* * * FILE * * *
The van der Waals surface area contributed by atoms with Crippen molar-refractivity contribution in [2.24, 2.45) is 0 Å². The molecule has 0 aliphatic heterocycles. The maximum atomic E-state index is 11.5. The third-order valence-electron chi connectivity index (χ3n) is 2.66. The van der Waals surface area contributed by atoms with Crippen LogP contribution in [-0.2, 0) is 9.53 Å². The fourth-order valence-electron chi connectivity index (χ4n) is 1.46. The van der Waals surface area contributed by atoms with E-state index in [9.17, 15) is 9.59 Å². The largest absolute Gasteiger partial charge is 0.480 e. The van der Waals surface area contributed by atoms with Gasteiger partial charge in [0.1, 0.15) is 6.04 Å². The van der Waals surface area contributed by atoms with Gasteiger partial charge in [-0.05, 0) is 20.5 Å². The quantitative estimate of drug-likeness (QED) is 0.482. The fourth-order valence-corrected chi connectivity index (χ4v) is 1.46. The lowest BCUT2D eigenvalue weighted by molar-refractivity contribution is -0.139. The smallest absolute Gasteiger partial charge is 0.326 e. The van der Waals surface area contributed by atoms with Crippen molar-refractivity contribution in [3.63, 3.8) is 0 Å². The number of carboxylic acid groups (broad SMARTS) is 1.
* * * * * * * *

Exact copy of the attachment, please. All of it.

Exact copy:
The van der Waals surface area contributed by atoms with Crippen molar-refractivity contribution in [2.24, 2.45) is 0 Å². The molecule has 0 aliphatic heterocycles. The maximum atomic E-state index is 11.5. The third-order valence-electron chi connectivity index (χ3n) is 2.66. The van der Waals surface area contributed by atoms with Crippen LogP contribution in [-0.2, 0) is 9.53 Å². The fourth-order valence-electron chi connectivity index (χ4n) is 1.46. The van der Waals surface area contributed by atoms with E-state index in [9.17, 15) is 9.59 Å². The largest absolute Gasteiger partial charge is 0.480 e. The van der Waals surface area contributed by atoms with Gasteiger partial charge in [0.1, 0.15) is 6.04 Å². The van der Waals surface area contributed by atoms with Gasteiger partial charge in [-0.05, 0) is 20.5 Å². The quantitative estimate of drug-likeness (QED) is 0.482. The fourth-order valence-corrected chi connectivity index (χ4v) is 1.46. The lowest BCUT2D eigenvalue weighted by molar-refractivity contribution is -0.139. The smallest absolute Gasteiger partial charge is 0.326 e. The van der Waals surface area contributed by atoms with Crippen molar-refractivity contribution in [3.63, 3.8) is 0 Å². The number of carboxylic acid groups (broad SMARTS) is 1.